On the other hand, the U.S. still has a higher abortion rate than many other countries, including more secular nations with liberal abortion laws. France, Germany, Denmark, Australia, Japan, and Hong Kong are among the nations that have both lower abortion rates and a smaller Christian population than the U.S. If American Christians are having an influence in reducing unwanted pregnancies, it isn’t showing.
Attempts to legislate morality are not limited to conservatives. Liberal Evangelical Jim Wallis has made a catchphrase of “budgets are moral documents,” and has gotten himself arrested more than 20 times protesting government policies toward people living in poverty. Wallis has gotten a lot of pushback from other Christians who believe it is the role of the church, not the government, to give aid to poor people.
But American Christians have wasted so much time arguing about whose responsibility it is, we have failed to get the job done. The childhood poverty rate in the U.S. has reached 23% and is still trending upward. And those same secular democracies with lower abortion rates also have lower child poverty rates than this nation of Christians. Once again, if Christians are having a positive impact on our society, it’s not evident.
Bill McKibben has observed what he calls the Christian paradox: “America is simultaneously the most professedly Christian of the developed nations and the least Christian in its behavior.” By any number of measures–murder rate, divorce rate, teen pregnancies–this nation of Christians has fallen behind our secular counterparts in living up to Jesus’ teaching.
During the initial debate over the controversial Don’t Ask, Don’t Tell policy enacted by the Clinton Administration, ethicist Stanley Hauerwas wrote an opinion piece for the Charlotte Observer, entitled “Why Gays (as a Group) Are Morally Superior to Christians (as a Group)”. Hauerwas was disturbed by some of the arguments against allowing gay people to serve openly in the military. He was disturbed, that is, because the same arguments were not being used against Christians.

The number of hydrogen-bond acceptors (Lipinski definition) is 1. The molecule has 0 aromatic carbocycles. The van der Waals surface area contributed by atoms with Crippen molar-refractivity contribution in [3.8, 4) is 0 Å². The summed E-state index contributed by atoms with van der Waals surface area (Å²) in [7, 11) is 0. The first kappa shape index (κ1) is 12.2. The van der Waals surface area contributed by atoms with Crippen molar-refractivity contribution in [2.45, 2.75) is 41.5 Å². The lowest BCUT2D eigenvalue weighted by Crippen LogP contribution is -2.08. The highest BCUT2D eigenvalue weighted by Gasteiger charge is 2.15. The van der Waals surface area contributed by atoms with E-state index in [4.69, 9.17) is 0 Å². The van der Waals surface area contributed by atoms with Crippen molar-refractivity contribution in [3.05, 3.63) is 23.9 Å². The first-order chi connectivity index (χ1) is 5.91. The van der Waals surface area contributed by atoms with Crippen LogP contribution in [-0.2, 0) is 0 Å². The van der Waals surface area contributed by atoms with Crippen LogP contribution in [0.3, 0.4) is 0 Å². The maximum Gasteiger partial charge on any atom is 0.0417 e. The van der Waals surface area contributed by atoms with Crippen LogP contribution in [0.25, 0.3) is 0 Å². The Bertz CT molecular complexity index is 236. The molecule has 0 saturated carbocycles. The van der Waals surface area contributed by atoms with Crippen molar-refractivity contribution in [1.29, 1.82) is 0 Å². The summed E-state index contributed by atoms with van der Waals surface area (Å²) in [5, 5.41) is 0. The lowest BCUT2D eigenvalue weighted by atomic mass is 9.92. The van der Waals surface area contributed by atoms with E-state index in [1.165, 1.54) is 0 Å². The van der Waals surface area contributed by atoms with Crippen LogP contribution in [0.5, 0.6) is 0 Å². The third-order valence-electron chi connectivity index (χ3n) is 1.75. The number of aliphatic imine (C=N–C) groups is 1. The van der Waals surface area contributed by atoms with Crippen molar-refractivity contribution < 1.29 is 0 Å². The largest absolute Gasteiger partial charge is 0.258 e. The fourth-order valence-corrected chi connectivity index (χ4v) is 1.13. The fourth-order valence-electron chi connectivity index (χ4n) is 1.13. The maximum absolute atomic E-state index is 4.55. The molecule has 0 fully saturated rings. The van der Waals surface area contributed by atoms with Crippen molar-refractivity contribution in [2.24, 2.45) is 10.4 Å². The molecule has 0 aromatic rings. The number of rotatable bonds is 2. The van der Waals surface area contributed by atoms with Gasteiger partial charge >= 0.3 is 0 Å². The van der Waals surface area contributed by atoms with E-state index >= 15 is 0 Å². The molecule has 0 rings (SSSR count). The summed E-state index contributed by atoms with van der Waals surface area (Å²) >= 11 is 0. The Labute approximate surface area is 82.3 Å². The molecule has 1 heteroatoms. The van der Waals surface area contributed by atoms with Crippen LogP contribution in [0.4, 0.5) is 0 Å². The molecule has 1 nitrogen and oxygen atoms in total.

Christians, argued Hauerwas, should give our loyalty first and foremost to the Kingdom of God and not to an earthly power. As a result, political and military leaders ought to question whether we could ever be loyal to the secular state. Hauerwas imagined what people would say if Christians really put Christ first.
Consider the problem of taking showers with Christians. They are, after all, constantly going on about the business of witnessing in the hopes of making converts to their God and church. Would you want to shower with such people? You never know when they might try to baptize you.
Christians are asked to pray for the enemy. Could you really trust people in your unit who think the enemy’s life is as valid as their own or their fellow soldier? Could you trust someone who would think it more important to die than to kill unjustly? Are these people fit for the military?
Christians’ failure to make a difference in the larger culture, in other words, stems from a failure to take Jesus’ teaching to heart in our own lives. It’s time for Christians to stop worrying about the speck in society’s eye, and work on removing the giant redwood from our own.